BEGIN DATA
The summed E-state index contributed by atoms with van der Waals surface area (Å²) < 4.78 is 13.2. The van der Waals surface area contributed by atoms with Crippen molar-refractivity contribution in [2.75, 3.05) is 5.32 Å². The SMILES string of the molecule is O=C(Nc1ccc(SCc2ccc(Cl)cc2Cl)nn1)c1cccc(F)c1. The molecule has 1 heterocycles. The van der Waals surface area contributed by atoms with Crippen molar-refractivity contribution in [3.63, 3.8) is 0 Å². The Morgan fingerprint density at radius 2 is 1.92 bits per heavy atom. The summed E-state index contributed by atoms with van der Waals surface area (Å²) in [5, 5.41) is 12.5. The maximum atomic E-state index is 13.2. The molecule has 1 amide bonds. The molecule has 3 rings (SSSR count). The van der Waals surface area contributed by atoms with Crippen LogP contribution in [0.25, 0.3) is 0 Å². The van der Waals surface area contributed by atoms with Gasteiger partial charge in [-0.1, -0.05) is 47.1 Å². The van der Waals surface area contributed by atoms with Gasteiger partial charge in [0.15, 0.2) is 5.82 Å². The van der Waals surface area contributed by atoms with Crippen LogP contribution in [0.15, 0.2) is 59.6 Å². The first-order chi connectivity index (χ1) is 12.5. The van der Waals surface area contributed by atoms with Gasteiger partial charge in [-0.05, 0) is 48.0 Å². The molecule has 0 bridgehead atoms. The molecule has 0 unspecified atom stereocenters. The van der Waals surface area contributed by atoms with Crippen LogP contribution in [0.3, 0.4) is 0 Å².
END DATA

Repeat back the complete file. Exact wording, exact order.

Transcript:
The summed E-state index contributed by atoms with van der Waals surface area (Å²) < 4.78 is 13.2. The van der Waals surface area contributed by atoms with Crippen molar-refractivity contribution in [2.75, 3.05) is 5.32 Å². The SMILES string of the molecule is O=C(Nc1ccc(SCc2ccc(Cl)cc2Cl)nn1)c1cccc(F)c1. The molecule has 1 heterocycles. The van der Waals surface area contributed by atoms with Crippen molar-refractivity contribution in [3.63, 3.8) is 0 Å². The Morgan fingerprint density at radius 2 is 1.92 bits per heavy atom. The summed E-state index contributed by atoms with van der Waals surface area (Å²) in [5, 5.41) is 12.5. The maximum atomic E-state index is 13.2. The molecule has 1 amide bonds. The molecule has 3 rings (SSSR count). The van der Waals surface area contributed by atoms with Crippen LogP contribution in [0.25, 0.3) is 0 Å². The van der Waals surface area contributed by atoms with Gasteiger partial charge in [-0.1, -0.05) is 47.1 Å². The van der Waals surface area contributed by atoms with Gasteiger partial charge in [0.15, 0.2) is 5.82 Å². The van der Waals surface area contributed by atoms with Crippen LogP contribution in [0.15, 0.2) is 59.6 Å². The first-order chi connectivity index (χ1) is 12.5. The van der Waals surface area contributed by atoms with Gasteiger partial charge in [-0.05, 0) is 48.0 Å². The molecule has 0 bridgehead atoms. The molecule has 0 unspecified atom stereocenters. The van der Waals surface area contributed by atoms with Crippen LogP contribution in [0.3, 0.4) is 0 Å².